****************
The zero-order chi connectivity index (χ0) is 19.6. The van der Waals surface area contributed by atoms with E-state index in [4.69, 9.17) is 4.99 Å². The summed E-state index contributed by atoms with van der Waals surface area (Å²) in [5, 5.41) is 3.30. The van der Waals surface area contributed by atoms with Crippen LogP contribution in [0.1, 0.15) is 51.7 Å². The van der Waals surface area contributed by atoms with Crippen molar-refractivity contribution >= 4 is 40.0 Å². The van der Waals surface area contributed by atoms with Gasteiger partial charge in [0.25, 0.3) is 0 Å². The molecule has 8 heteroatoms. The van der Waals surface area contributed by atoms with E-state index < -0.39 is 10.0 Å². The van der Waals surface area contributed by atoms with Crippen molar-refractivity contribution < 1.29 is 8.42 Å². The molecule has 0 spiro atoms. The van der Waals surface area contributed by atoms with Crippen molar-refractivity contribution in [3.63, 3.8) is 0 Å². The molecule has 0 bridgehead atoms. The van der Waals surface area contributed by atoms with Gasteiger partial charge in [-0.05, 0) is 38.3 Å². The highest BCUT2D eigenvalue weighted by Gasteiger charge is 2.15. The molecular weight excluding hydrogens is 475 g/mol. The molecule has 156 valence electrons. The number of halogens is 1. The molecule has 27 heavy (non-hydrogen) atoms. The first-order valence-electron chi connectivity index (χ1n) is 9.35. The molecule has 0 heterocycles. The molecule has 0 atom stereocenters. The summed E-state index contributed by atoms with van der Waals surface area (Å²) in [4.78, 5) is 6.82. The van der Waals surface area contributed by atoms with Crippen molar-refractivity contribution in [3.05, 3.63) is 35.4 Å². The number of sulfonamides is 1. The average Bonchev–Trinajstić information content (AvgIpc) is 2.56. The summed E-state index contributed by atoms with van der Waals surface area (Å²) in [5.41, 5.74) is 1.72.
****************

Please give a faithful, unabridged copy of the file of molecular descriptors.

The zero-order chi connectivity index (χ0) is 19.6. The van der Waals surface area contributed by atoms with E-state index in [4.69, 9.17) is 4.99 Å². The summed E-state index contributed by atoms with van der Waals surface area (Å²) in [5, 5.41) is 3.30. The van der Waals surface area contributed by atoms with Crippen LogP contribution in [0.1, 0.15) is 51.7 Å². The van der Waals surface area contributed by atoms with Crippen molar-refractivity contribution >= 4 is 40.0 Å². The van der Waals surface area contributed by atoms with Gasteiger partial charge in [0.25, 0.3) is 0 Å². The molecule has 8 heteroatoms. The van der Waals surface area contributed by atoms with E-state index < -0.39 is 10.0 Å². The van der Waals surface area contributed by atoms with Crippen molar-refractivity contribution < 1.29 is 8.42 Å². The molecule has 0 spiro atoms. The van der Waals surface area contributed by atoms with Crippen molar-refractivity contribution in [3.63, 3.8) is 0 Å². The molecule has 0 bridgehead atoms. The van der Waals surface area contributed by atoms with Gasteiger partial charge in [-0.05, 0) is 38.3 Å². The highest BCUT2D eigenvalue weighted by Gasteiger charge is 2.15. The molecular weight excluding hydrogens is 475 g/mol. The molecule has 156 valence electrons. The number of halogens is 1. The molecule has 27 heavy (non-hydrogen) atoms. The first-order valence-electron chi connectivity index (χ1n) is 9.35. The molecule has 0 heterocycles. The molecule has 0 atom stereocenters. The summed E-state index contributed by atoms with van der Waals surface area (Å²) in [4.78, 5) is 6.82. The van der Waals surface area contributed by atoms with Crippen molar-refractivity contribution in [3.05, 3.63) is 35.4 Å². The number of sulfonamides is 1. The average Bonchev–Trinajstić information content (AvgIpc) is 2.56. The summed E-state index contributed by atoms with van der Waals surface area (Å²) in [5.41, 5.74) is 1.72.